Pompeo shaking forward, sparking fury with RNC speech

Mike Pompeo’s planned speech to the Republican National Convention has drawn sharp criticism for breaking decades of presidency for incumbent state secretaries to prevent open partisan political activity

WASHINGTON – Mike Pompeo’s planned speech to the Republican National Convention this week has sparked fierce criticism for breaking decades of presidency for sitting secretaries of state and preventing open partisan political activity.

Despite the State Department’s assurances that Pompeo will speak out in his personal capacity and the ban on federal employees not attending public political events on duty, Democrats and others have lamented. They accuse the country’s top diplomat of misconduct that his predecessors had anathema.

Four teams of lawyers, including the State Department’s legal counsel, have reviewed the speech that will be recorded in Jerusalem and broadcast in prime time at the Republican convention on Tuesday to ensure it does not cross ethical rules, according to a person near Pompeo who was not authorized to discuss the matter publicly and spoke on condition of anonymity.

That person and the State Department said no taxpayer money will be used in the production of the video, which will be filmed on the first stop of Pompeo’s current multinational trip to the Middle East that otherwise clearly dominated by official government enterprise.

“I look forward to sharing with you how my family is safer and more secure because of President Trump,” Pompeo tweeted after the RNC announced his appearance. The State Department quickly followed up with comments that distanced the agency from the planned comments.

“Secretary Pompeo will address the convention in his personal capacity,” the department said. “No State Department funds are being used. Staff are not involved in the preparation of the comments as in the arrangements for the appearance of Secretary Pompeo. The state will not bear any costs in combination with this appearance. ”

The person close to Pompeo said the brief address would focus on Trump’s achievements in making Americans and the world safer and promoting his ‘America First’ foreign policy. The speech will not interfere with Pompeo’s own activities as Secretary of State, according to the person who was not authorized to discuss the matter publicly and spoke on condition of anonymity. Pompeo is likely to adopt Trump’s Mideast policies and the recent agreement between Israel and the United Arab Emirates to normalize relations.

Critics say, however, that this does not matter and that Pompeo violates the spirit, if not the letter, of the law known as the Hatch Act, by using governmental means to travel locally and endanger a long-standing tradition. which is domestic politics ends up on the edge of the water when it comes to diplomacy. At the same time, they complain that Pompeo, by using Jerusalem as a local, further politicizes the US-Israel relationship with a pitch for the re-election of President Donald Trump.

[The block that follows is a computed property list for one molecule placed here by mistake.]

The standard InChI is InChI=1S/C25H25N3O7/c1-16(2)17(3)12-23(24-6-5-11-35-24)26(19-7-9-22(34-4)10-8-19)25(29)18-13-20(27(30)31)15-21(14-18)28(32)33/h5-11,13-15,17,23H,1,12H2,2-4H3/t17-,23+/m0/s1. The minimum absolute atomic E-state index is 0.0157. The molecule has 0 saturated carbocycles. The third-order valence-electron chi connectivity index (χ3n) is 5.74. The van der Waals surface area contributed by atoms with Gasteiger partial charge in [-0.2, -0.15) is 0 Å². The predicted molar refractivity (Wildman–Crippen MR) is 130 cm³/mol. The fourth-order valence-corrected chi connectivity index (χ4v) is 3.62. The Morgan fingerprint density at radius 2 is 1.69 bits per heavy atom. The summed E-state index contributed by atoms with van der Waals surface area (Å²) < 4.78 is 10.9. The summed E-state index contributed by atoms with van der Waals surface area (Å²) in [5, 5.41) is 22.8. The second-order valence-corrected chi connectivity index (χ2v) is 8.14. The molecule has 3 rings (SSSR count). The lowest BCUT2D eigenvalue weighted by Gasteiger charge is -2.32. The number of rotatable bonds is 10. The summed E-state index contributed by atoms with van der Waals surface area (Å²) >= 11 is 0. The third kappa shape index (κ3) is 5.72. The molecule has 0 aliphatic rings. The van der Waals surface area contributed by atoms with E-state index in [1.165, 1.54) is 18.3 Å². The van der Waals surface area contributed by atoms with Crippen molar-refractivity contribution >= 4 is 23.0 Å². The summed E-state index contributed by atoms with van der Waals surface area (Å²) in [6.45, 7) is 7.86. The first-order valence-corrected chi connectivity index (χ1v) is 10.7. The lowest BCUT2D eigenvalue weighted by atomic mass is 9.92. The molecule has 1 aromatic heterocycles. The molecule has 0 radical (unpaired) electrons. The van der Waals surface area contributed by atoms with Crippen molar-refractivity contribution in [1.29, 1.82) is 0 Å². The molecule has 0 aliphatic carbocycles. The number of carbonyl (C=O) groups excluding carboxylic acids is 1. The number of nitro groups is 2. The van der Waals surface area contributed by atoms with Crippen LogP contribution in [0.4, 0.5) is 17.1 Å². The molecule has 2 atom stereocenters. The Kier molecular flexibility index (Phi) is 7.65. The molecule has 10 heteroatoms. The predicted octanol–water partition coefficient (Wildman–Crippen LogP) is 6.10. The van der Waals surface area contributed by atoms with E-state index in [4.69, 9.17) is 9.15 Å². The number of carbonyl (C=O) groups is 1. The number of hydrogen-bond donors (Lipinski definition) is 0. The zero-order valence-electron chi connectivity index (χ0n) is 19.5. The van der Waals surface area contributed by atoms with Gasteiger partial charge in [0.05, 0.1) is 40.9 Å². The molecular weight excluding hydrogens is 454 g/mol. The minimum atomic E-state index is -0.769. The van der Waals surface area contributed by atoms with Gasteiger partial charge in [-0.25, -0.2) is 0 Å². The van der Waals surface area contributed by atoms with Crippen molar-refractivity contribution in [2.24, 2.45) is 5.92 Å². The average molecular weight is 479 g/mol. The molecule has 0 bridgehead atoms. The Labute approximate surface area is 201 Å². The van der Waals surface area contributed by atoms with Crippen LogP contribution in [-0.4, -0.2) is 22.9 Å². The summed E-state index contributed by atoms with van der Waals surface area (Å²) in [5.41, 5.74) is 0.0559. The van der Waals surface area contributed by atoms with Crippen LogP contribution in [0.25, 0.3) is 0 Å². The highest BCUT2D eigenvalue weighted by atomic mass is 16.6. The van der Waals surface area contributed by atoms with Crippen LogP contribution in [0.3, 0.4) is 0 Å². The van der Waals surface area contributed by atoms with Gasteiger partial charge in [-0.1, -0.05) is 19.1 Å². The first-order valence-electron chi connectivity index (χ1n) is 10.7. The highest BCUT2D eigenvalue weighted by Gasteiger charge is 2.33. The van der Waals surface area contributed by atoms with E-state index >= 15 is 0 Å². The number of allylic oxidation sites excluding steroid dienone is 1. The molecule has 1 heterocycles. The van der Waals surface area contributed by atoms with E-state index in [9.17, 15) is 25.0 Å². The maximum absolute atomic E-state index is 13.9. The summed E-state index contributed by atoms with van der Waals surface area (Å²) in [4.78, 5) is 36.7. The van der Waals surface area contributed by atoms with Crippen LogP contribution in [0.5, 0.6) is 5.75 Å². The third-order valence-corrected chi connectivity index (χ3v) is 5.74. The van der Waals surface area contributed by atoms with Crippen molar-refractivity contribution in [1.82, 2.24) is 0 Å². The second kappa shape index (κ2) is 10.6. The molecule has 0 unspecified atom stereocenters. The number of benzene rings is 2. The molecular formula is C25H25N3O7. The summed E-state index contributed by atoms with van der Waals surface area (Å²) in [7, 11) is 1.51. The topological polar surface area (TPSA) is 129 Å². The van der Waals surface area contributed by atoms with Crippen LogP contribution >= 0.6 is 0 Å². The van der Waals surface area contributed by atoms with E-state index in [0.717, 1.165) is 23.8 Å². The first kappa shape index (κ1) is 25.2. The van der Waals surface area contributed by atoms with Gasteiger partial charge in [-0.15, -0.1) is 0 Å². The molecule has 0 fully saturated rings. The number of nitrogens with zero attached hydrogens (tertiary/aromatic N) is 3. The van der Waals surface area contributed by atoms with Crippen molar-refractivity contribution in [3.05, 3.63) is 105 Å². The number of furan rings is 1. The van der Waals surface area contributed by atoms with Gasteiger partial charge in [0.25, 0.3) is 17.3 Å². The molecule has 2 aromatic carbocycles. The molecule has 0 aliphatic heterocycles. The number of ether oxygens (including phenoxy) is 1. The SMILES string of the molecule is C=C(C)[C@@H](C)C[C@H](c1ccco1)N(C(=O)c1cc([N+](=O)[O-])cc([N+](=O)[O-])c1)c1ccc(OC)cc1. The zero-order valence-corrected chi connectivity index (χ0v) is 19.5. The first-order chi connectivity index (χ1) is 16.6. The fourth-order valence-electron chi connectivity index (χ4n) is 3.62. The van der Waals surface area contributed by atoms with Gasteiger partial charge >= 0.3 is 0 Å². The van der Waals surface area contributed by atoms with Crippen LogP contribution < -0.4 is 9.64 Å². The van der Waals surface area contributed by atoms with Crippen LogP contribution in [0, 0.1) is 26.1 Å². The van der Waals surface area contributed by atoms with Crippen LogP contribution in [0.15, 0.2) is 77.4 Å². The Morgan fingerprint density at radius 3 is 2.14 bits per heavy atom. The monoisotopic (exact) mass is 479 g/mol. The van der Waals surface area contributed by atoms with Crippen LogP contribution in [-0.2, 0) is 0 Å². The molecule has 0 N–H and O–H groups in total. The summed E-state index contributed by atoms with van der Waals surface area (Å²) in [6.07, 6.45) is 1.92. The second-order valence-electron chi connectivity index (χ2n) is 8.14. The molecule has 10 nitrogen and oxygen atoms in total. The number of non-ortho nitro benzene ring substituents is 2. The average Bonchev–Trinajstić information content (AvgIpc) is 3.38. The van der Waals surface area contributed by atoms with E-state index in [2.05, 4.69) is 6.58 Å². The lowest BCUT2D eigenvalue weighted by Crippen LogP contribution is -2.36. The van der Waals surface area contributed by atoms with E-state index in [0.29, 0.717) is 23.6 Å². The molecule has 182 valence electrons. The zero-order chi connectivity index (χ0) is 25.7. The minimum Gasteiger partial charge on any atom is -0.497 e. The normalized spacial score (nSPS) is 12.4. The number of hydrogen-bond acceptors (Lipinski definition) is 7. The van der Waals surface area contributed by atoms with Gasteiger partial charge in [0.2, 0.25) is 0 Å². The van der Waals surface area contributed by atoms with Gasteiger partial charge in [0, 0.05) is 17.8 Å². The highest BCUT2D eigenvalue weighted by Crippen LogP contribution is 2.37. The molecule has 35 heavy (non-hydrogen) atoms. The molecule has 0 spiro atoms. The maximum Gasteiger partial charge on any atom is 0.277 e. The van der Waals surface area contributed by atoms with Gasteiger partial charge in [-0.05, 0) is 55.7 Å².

“It is unusual and very unethical for a sitting secretary of state to address a political convention while on official foreign travel,” said Halie Soifer, head of the Jewish Democratic Council of America. “In addition to violating the Hatch Act, Secretary Pompeo’s plans to speak at the Republican National Convention of Jerusalem underlined the president’s continued attempt to politicize the US-Israel relationship.”

Trump has proudly claimed the mantle of being America’s most pro-Israel president ever, pointing to his decision to recognize Jerusalem as the capital of the Jewish state, to move the U.S. embassy to the holy city of Tel Aviv, Recognize Israeli sovereignty over the Golan Heights and sideline the Palestinians as evidence. Such actions have won him high praise from conservative Israelis and American Jews, but also an appeal to evangelical Christians in the United States whose support Trump counts in November.

While former Secretary of State has obviously supported the policies of the presidents they have served, they have refrained from making public political distinctions, sometimes too much to avoid the conventions of their parties. That decision by Pompeo to take time out of his official schedule in Israel to record the speech has raised eyebrows.

Former state secretaries have inadvertently escaped partisan rhetoric, and some have made a conscious point of being abroad and unavailable during the nominating events of their presidencies.

Like two of his predecessors, John Kerry and Hillary Clinton, who both failed to nominate the Democratic Party for president, Pompeo was a member of Congress before joining the executive branch. But both Clinton and Kerry dismissed the Democratic National Convention while serving as America’s top diplomat.

When President Barack Obama was officially nominated for a second term during the party convention in 2012, Clinton was half a world away, traveling to the Cook Islands, Indonesia, China, East Timor, Brunei and Far East Russia. When Clinton was nominated in 2016, Kerry was traveling in Europe and Southeast Asia.

It’s not just Democrats. When Republicans nominated John McCain in 2008, Secretary of State Condoleezza Rice was traveling to Portugal, Libya, Tunisia, Algeria and Morocco.